History & Culture

Kaldi and the Dancing Goats: Coffee’s Origin Legend

According to legend, the origin of coffee may be traced to a young goatherd named Kaldi in Ethiopia over a thousand years ago. Kaldi noticed his goats were frolicking around after they ate some wild berries and he ate some too. When a passing monk saw the stimulating effect of the berries, he used them to make a beverage—the first coffee.

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Coffee Rationing for U.S. Civilians in World War II

During World War II, the U.S. government found it necessary to restrict civilian coffee consumption to about half its normal level. Despite record coffee production in Brazil and elsewhere, the war disrupted coffee shipping. The government imposed rationing to make coffee available to all citizens on an equal basis, while giving priority to the needs of the military. Americans did their patriotic duty but were relieved when rationing ended in mid-1943.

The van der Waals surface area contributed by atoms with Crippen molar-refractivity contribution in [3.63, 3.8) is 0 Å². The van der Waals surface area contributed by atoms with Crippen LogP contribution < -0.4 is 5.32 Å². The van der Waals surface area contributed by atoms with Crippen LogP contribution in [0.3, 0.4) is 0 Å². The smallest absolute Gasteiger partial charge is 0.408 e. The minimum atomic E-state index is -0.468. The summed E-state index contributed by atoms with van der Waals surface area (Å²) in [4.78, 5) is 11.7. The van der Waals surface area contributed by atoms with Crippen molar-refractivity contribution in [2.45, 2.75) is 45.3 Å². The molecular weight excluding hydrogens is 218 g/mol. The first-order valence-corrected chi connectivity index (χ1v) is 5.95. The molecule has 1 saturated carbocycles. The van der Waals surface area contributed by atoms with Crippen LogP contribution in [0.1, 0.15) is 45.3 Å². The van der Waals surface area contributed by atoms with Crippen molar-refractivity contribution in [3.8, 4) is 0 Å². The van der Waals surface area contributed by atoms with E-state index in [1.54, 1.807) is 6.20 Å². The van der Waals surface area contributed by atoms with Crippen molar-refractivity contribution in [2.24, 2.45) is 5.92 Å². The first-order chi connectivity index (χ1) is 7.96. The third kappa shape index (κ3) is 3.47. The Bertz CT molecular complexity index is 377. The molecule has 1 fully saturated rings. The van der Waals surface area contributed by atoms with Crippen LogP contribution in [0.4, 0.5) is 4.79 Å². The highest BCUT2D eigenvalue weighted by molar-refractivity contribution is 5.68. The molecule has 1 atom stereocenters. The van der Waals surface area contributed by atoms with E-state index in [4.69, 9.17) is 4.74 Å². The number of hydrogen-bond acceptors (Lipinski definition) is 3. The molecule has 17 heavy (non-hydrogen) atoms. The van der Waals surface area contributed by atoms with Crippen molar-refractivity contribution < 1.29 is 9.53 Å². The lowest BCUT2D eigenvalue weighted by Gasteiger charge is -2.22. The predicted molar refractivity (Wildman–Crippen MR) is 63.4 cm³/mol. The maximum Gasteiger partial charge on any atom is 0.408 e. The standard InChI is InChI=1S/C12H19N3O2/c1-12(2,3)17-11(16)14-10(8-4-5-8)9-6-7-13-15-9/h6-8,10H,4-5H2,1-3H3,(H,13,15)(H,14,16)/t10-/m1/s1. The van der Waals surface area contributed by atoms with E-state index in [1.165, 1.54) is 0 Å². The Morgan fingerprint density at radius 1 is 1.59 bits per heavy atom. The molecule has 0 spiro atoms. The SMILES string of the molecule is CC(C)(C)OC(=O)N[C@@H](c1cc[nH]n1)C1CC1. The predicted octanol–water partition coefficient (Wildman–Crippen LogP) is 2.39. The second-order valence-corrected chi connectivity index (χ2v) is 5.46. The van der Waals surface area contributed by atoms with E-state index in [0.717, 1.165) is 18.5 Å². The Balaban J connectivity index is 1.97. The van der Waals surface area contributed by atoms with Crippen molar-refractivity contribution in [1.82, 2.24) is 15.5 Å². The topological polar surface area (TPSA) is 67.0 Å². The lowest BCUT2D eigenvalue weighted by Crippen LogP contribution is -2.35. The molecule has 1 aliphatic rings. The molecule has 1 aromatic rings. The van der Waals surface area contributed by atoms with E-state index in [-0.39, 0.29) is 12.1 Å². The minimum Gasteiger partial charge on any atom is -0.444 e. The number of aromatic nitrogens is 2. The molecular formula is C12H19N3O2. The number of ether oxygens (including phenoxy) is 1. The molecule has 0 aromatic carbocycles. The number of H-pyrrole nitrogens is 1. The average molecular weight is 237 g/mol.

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4-Cent 1937 Army Stamp: Robert E. Lee, Thomas ‘Stonewall’ Jackson, and Stratford Hall

The 4-cent 1937 Army stamp, the fourth Army stamp in the ten-stamp 1936-1937 Army-Navy commemorative series, features Confederate Generals Robert E. Lee and Thomas “Stonewall” Jackson, along with Robert E. Lee’s Virginia birthplace, Stratford Hall. One of the few U.S. postage stamps to feature Confederate leaders, this stamp offers an important look at a dark period of American history.

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